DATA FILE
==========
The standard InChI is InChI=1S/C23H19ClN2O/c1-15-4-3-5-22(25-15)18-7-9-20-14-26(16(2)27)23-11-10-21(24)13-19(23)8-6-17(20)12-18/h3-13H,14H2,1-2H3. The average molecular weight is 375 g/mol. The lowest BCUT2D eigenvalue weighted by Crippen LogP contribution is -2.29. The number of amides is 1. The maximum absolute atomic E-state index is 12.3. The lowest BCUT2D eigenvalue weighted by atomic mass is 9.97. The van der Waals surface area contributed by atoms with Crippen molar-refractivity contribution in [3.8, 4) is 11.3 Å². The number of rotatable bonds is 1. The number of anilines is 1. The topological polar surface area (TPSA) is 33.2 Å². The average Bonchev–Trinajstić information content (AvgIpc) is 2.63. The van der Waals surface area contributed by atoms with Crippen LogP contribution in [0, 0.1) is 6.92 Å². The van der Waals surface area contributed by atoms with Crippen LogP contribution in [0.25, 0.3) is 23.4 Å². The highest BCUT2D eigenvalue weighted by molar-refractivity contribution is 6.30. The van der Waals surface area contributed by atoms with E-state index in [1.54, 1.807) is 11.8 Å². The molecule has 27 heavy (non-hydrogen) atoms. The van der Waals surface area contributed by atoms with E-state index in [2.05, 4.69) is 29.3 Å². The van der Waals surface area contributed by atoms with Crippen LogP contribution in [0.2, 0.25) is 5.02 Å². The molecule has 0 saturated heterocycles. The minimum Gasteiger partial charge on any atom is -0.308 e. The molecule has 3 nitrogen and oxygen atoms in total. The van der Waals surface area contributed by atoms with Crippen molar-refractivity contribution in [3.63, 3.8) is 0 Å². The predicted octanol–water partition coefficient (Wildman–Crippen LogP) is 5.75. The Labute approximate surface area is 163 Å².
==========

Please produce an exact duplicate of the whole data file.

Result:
The standard InChI is InChI=1S/C23H19ClN2O/c1-15-4-3-5-22(25-15)18-7-9-20-14-26(16(2)27)23-11-10-21(24)13-19(23)8-6-17(20)12-18/h3-13H,14H2,1-2H3. The average molecular weight is 375 g/mol. The lowest BCUT2D eigenvalue weighted by Crippen LogP contribution is -2.29. The number of amides is 1. The maximum absolute atomic E-state index is 12.3. The lowest BCUT2D eigenvalue weighted by atomic mass is 9.97. The van der Waals surface area contributed by atoms with Crippen molar-refractivity contribution in [3.8, 4) is 11.3 Å². The number of rotatable bonds is 1. The number of anilines is 1. The topological polar surface area (TPSA) is 33.2 Å². The average Bonchev–Trinajstić information content (AvgIpc) is 2.63. The van der Waals surface area contributed by atoms with Crippen LogP contribution in [0, 0.1) is 6.92 Å². The van der Waals surface area contributed by atoms with Crippen LogP contribution in [0.25, 0.3) is 23.4 Å². The highest BCUT2D eigenvalue weighted by molar-refractivity contribution is 6.30. The van der Waals surface area contributed by atoms with E-state index in [1.54, 1.807) is 11.8 Å². The molecule has 27 heavy (non-hydrogen) atoms. The van der Waals surface area contributed by atoms with E-state index in [2.05, 4.69) is 29.3 Å². The van der Waals surface area contributed by atoms with Crippen LogP contribution in [0.2, 0.25) is 5.02 Å². The molecule has 0 saturated heterocycles. The minimum Gasteiger partial charge on any atom is -0.308 e. The molecule has 3 nitrogen and oxygen atoms in total. The van der Waals surface area contributed by atoms with Crippen molar-refractivity contribution in [3.63, 3.8) is 0 Å². The predicted octanol–water partition coefficient (Wildman–Crippen LogP) is 5.75. The Labute approximate surface area is 163 Å².